W3C home > Mailing lists > Public > semantic-web@w3.org > June 2007

Re: What if an URI also is a URL

From: M. David Peterson <m.david@xmlhacker.com>
Date: Wed, 06 Jun 2007 17:43:00 -0600
To: Cédric Mesnage <cedric.mesnage@lu.unisi.ch>
Cc: "r.j.koppes" <rikkert@rikkertkoppes.com>, "Tim Berners-Lee" <timbl@w3.org>, semantic-web@w3.org, "Lynn, James (Software Escalations)" <james.lynn@hp.com>
Message-ID: <op.ttixhybugb2xtc@m-david-petersons-computer.local>

On Wed, 06 Jun 2007 16:23:59 -0600, Cédric Mesnage  
<cedric.mesnage@lu.unisi.ch> wrote:

> t is clear a uri must be retrievable both for humans and machines to  
> process. But aren't the solutions of having the server redirecting to a  
> different document based on the content type or using a 303 a bit  
> overkill?

It certainly is overkill if this is the official "directive" in regards to  
how something should be handled.  I don't know enough about the history of  
this particular suggested solution, but I have my doubts that whomever has  
suggested this as a solution did so from a "there should only be one way"  
perspective, and instead a best practices type perspective.  Of course,  
ultimately, regardless of the requesting client, how a particular piece of  
data is accessed should be governed by the existing rules and regulations  
set forth in RFC 2616, and in my own opinion anyone who suggests that  
http:///example.org/foo#bar is a legitimate use for a URI in which, when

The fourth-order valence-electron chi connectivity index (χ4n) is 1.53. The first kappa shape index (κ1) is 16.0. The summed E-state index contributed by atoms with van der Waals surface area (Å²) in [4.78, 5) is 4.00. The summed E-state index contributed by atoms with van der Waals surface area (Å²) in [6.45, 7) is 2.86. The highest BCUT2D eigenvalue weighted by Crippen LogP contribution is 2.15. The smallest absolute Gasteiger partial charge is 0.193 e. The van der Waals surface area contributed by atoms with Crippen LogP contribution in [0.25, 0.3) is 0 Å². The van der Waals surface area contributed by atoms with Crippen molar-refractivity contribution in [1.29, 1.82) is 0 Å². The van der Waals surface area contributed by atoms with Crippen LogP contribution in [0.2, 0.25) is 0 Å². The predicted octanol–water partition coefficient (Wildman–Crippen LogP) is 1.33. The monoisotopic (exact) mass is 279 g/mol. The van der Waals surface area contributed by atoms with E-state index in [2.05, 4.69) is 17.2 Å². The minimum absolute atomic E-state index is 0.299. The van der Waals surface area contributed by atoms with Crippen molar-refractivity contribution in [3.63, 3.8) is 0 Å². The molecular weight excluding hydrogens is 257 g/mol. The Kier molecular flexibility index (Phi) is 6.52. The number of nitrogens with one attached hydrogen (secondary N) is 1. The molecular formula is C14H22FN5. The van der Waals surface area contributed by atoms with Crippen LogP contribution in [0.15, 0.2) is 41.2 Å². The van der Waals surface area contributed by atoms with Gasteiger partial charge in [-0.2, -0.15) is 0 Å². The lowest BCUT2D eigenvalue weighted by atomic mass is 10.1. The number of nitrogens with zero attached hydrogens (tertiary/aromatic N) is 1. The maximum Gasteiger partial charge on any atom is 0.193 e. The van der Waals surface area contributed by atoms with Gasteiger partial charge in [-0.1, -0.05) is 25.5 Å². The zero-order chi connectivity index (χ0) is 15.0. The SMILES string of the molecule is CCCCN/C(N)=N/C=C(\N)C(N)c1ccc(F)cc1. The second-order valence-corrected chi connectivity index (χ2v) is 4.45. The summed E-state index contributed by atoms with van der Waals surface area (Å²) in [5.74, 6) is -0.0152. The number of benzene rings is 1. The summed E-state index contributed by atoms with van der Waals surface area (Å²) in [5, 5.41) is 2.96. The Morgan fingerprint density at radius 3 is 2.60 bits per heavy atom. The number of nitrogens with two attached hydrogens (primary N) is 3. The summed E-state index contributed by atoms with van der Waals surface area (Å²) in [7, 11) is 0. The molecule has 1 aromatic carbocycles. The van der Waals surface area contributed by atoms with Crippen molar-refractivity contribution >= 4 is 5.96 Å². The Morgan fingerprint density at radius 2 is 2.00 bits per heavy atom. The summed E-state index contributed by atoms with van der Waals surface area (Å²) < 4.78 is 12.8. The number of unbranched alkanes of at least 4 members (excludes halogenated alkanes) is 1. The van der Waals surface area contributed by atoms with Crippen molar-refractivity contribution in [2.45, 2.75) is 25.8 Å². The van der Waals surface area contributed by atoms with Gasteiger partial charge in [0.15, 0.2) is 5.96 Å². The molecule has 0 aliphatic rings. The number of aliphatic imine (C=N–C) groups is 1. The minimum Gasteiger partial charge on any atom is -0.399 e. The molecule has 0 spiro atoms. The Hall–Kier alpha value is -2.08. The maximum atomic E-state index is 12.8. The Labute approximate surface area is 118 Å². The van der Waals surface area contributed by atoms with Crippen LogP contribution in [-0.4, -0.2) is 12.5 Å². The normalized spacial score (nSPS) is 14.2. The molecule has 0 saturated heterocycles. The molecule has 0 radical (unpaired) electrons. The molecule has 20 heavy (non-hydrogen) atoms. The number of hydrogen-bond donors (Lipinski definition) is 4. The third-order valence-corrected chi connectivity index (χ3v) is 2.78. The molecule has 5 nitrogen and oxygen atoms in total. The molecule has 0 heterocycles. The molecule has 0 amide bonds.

requested, should return the expected resource, in this case 'bar' that is  
member of the 'foo' document clan needs to put down the bottle, take a  
nice long nap or in other forms sober up before they should be allowed  
back at the wheel.

> And will they be followed by everyone, on every blog, wiki or web2.ish  
> webapp of the planet?

What you are alluding to is absolutely spot on!  The obvious answer is:  
No, of course they won't.  Again, as you are alluding to, the only thing  
that can be expected is that when someone makes a request for a particular  
resource on the server, regardless of the syntax of the URI that resource  
should contain nothing more and nothing less than what that particular  
request was expecting.

> "All uris should work in browsers", well all urls do,

Nicely stated! :D

> so let us consider a third solution, if the document at   
> "http://www.example.com/mophor" is an HTML document embedding RDF data  
> using RDFa or another way of embedding RDF in HTML about  
> "http://www.example.com/mophor#me", there you get your human and machine  
> readable document for the same thing at the same place. Isn't that  
> wonderful,

And simple too :D

> no need to hack the server to redirect urls, no need for duplication of  
> code to represent data in a way for machines and in another for humans  
> and all used uris are accessible urls.

Amen, brother! :D

> Am I on the right track or is there something I missed?

Not only are you on the right track, but the train has already left the  
station and moving full steam ahead.  In fact, that happened 15 some odd  
years ago, and with the momentum that it currently has (meaning the basic  
foundation of what drives the WWW as it exits today (AKA DNS, (U,I)RI,  
(X,(X)HT)ML and HTTP)), any attempt to redefine how data should be  
interpreted by the client when using these protocols/formats is a horrific  
disaster waiting to happen.


M. David Peterson
http://mdavid.name | http://www.oreillynet.com/pub/au/2354 |  
Received on Wednesday, 6 June 2007 23:43:22 UTC

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